Don't be afraid of cross training! Image courtesy of regretfulmorning.com.

And there in lies the overcoming injury battle: knowing when to back off and when to train through. After this last round of pain, I feel like I have a better grasp over reading my body than the previous two years. I also learned that with ART, I don’t need to take so much time off as I had before. Keeping logs on your shoes isn’t a bad idea either. This time around, I was definitely in need of a new pair. More importantly, I am now more comfortable with taking 1-2 weeks off from running (but still cross training) every once in a while to recharge. And if I find myself injured again, I at least know that I’ll have that bittersweet “I’m back” run waiting for me.

How do you feel after overcoming an injury? Have you ever had your own “I’m back” run? 

4 Responses to “Overcoming Injury And The “I’m Back” Run”

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  1. Christine says:

    It seems as though I am constantly injured. I’ve been running for about 2 1/2 years now and have already had 2 stress fractures, (one tibial one foot) and Plantar Fasciitis. This time around, I’ve been working with a Physical Therapist, I stupidly skipped it last time. I’m in the health care field and we are often the worst patients. Anyway, the stretching and flexing techniques shown to me at therapy have made my feet feel stronger than ever and my psyche in overload. I still have a couple weeks before I am allowed to run, but I am so looking forward to that, “I’m back run”. The Cleveland Color Run in June will be mine!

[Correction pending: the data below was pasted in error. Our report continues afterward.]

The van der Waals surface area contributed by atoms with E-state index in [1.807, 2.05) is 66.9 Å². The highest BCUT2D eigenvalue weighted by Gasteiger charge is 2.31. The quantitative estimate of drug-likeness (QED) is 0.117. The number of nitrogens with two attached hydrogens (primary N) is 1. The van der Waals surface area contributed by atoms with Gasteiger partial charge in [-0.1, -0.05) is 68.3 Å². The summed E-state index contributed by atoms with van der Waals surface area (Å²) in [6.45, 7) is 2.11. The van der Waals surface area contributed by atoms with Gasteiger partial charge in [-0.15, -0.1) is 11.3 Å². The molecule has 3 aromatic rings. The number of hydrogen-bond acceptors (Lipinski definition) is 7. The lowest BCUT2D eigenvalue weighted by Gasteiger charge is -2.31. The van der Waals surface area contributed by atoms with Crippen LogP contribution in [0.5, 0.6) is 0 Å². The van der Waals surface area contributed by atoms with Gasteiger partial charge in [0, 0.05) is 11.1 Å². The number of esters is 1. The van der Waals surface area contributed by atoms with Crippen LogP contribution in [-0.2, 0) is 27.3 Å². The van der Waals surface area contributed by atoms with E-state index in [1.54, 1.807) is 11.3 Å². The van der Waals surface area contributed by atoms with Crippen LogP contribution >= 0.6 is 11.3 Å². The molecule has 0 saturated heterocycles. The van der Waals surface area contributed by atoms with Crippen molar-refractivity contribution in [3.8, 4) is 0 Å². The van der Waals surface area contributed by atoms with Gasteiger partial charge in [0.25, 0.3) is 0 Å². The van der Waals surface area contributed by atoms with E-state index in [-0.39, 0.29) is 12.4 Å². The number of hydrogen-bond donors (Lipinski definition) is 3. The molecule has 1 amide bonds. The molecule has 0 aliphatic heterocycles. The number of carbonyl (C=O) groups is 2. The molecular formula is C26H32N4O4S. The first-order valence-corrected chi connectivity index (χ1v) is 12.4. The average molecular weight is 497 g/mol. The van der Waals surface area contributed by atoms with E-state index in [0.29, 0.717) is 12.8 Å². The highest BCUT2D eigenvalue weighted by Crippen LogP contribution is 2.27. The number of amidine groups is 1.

Your article made me realize that it’s not just the beginners that get injuries. Thank you.

    • Ginger Ginger says:

      Your injury battles sound all too familiar! I think a lot of mine are due to a three year process of trying to transition to less heel strike and more midfoot running while also trying to overrun my shoes. I just now noticed that every time something happened, I was due for new shoes but tried to hold off to save money!

      Good luck with your training! What are some of the PT exercises you are doing? That race sounds so fun, too!

  2. Welcome back. We’ll probably both struggle with taking it easy enough in the beginning and not getting impatient to reach our goals. My last “I’m back” run in March led to too quick of a ramp which then led to needing another “I’m back” run two weeks ago. Hopefully this time it works.
    I wonder how many “I’m back” runs end up being more a statement of hope than a promise? Hope yours is the latter.

    • Ginger Ginger says:

      Yep, I had a too soon “I’m back” run in April! I ran with Salty today and felt ok for the most part but I hate the questioning part when there is a little pain. Though “they” say you may feel some while getting back the first week or so. But you are so right…not getting impatient in the beginning is key! Welcome back, too!